A trip to Bali isn’t com­plete if you haven’t tried some of the most de­li­cious Ba­li­nese fare. For­tu­nately, Ta­marind restau­rant is here to serve au­then­tic Ba­li­nese del­i­ca­cies with a mod­ern twist.

Exquisite Taste - - Gourmet | Bali - By Runi In­drani

The road to Banyan Tree Un­gasan is some­what long and wind­ing, but the am­bi­ence you get once there will make you for­get about the traf­fic and com­mo­tion out­side. Perched on the cliff of Un­gasan – 70 me­tres above sea level – the des­ti­na­tion boasts an el­e­vated view of the gleam­ing In­dian Ocean and a lush green land­scape.

Within the mes­meris­ing prop­erty is Ta­marind restau­rant, which serves Ba­li­nese culi­nary trea­sures on a whole new level. Per­fectly nes­tled in one of the prop­erty’s secluded nooks, Ta­marind sits by Banyan Tree Un­gasan’s tran­quil re­lax­ation pool, just be­fore the ma­jes­tic view of the sur­round­ing green­ery. The restau­rant has in­door and out­door ar­eas – the lat­ter of which is per­fect for pre-dinner drinks.

With a new culi­nary con­cept launched in April, Ta­marind aims to bring Ba­li­nese fare into the well-de­served spot­light, by us­ing the best qual­ity in­gre­di­ents and in par­tic­u­lar ramp­ing up the pro­tein por­tion. Imag­ine Bali’s beloved condi­ment, sam­bal matah, paired with the meati­est top-notch scal­lops, or sam­bal mangga on top of sous vide yel­lowfin tuna – lus­cious with its co­conut oil flavour, its truly a Ba­li­nese sig­na­ture.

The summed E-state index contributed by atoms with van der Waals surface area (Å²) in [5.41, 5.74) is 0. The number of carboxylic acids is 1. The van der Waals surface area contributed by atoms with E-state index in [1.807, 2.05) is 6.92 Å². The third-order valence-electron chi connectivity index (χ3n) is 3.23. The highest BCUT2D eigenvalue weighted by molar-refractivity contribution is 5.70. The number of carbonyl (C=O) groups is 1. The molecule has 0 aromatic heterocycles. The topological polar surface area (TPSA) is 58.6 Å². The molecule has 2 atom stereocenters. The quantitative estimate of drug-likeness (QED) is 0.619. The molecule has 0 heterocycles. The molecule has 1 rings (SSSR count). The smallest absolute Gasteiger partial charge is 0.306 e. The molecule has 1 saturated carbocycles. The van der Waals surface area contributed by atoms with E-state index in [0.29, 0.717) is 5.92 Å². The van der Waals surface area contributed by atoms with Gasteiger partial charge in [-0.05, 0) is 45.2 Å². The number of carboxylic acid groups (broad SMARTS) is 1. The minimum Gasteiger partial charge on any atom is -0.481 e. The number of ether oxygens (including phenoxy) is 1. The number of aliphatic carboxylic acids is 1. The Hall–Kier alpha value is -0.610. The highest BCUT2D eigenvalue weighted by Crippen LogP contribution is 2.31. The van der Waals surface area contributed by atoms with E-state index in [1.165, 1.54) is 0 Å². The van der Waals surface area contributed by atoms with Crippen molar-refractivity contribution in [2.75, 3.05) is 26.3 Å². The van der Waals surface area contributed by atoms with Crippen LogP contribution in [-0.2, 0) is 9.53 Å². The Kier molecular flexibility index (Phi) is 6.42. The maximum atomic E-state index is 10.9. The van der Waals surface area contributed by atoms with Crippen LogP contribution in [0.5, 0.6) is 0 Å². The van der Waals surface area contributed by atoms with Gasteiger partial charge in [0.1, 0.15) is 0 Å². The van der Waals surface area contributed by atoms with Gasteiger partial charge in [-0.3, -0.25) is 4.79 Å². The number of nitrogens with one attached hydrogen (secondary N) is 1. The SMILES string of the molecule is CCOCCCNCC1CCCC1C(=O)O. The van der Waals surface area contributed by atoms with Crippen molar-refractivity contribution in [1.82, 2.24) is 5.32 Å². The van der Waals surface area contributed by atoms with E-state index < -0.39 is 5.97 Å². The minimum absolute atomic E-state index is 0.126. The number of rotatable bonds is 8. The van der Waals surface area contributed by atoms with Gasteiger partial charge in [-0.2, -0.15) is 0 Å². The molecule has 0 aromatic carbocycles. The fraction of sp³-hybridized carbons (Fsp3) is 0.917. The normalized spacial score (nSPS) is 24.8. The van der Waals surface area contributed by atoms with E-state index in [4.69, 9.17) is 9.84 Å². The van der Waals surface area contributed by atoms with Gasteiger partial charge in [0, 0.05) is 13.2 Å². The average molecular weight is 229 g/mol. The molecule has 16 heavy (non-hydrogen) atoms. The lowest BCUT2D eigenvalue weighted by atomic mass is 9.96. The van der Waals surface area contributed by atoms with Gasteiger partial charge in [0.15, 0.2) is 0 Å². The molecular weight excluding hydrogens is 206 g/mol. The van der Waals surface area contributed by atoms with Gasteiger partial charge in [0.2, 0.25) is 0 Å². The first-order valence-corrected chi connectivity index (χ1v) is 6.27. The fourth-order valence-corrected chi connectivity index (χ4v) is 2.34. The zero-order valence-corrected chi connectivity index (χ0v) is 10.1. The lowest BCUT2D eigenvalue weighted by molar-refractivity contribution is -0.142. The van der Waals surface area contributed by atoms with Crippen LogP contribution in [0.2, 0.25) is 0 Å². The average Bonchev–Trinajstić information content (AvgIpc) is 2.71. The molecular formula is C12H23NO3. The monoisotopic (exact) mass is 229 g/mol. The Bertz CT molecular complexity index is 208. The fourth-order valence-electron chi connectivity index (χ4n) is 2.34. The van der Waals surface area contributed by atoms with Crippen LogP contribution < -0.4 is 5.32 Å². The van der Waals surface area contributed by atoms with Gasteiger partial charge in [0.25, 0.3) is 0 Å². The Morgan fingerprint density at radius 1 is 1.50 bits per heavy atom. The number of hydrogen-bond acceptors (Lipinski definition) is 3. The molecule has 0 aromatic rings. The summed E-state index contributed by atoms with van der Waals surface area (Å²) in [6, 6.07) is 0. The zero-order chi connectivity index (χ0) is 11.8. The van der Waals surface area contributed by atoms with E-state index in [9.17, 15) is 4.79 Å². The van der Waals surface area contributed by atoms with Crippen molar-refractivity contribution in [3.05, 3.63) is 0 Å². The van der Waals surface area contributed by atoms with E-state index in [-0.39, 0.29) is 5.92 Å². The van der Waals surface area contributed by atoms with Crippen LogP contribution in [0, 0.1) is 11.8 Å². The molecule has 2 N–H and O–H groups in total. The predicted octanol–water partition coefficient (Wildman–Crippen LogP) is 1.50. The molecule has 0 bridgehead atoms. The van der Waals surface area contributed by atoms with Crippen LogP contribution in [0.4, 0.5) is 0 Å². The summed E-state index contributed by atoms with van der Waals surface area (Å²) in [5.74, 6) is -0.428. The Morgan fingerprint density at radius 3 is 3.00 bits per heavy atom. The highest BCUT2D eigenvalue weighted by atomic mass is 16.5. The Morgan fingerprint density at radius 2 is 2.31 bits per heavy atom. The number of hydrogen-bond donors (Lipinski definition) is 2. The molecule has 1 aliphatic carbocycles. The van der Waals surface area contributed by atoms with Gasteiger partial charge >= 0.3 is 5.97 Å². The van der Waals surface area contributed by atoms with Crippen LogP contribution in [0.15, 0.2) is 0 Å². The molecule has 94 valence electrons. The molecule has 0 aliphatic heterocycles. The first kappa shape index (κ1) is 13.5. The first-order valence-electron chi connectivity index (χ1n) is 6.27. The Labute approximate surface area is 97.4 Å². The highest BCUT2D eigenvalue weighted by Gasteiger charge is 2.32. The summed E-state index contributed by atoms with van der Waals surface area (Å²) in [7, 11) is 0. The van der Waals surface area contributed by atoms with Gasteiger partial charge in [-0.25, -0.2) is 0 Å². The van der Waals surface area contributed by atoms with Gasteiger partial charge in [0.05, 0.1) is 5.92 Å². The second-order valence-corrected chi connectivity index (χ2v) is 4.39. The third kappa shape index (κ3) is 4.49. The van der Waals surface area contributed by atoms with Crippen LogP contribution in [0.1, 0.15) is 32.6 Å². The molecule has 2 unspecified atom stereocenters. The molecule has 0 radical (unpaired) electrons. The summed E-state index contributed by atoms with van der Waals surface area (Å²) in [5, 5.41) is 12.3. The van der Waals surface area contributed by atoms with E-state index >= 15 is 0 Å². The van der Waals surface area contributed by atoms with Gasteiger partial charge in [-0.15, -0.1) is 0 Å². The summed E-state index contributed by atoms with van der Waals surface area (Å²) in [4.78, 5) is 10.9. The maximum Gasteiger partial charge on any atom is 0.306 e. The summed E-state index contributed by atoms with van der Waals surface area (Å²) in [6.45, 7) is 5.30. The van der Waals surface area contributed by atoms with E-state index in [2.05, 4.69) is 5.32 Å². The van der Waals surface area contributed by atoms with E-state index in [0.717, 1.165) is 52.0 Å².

The main dish sec­tion high­lights the au­then­tic babi genyol, the best cut of pork belly stewed in a tra­di­tional spice con­coc­tion with young jack­fruit. Ta­marind also brings its own take on Ba­li­nese salad – known as lawar – that usu­ally com­prises chopped green beans, shred­ded co­conut and a type of pulled meat. Sous Chef Ke­tut De­sak Wid­i­ani uses pre­mium wagyu beef to pimp up this favourite com­fort food, which works won­der­fully. Don’t for­get to taste some of the tra­di­tional dessert, like bubur sum­sum, white rice con­gee with green cin­cau jelly, jack­fruit sago, palm sugar syrup, co­conut milk and sesame tu­ille.

As any Ba­li­nese – or In­done­sian – restau­rant should, Ta­marind dishes out a se­lec­tion of sam­bal. Bali’s most pop­u­lar sam­bal, matah and mbe, are served along with an as­sort­ment of kerupuk, or crack­ers. Guests can also choose be­tween reg­u­lar steamed rice, yel­low rice or red rice to ac­com­pany the lovely meal. Mean­while on the bev­er­age front, other than the usual sus­pects, Ta­marind also of­fers a loloh se­lec­tion. Loloh are tra­di­tional Ba­li­nese drinks com­pris­ing in­dige­nous herbs and parts of plants, which usu­ally taste sharp and pun­gent, but are re­ally good for your health. While they are an ac­quired taste, they are some­thing that ev­ery­one must try at least once.

The ex­ten­sive menu is avail­able on an à la carte ba­sis, but if you come with a big group and want to try a lit­tle bit of ev­ery­thing, there are The Sig­na­ture and The Ri­jstaffle pack­ages that in­clude a thor­ough set menu and a wine-pairing op­tion. The ul­ti­mate Ba­li­nese feast!

Udang ke­suna cekuh

Ap­pe­tiser sam­pler

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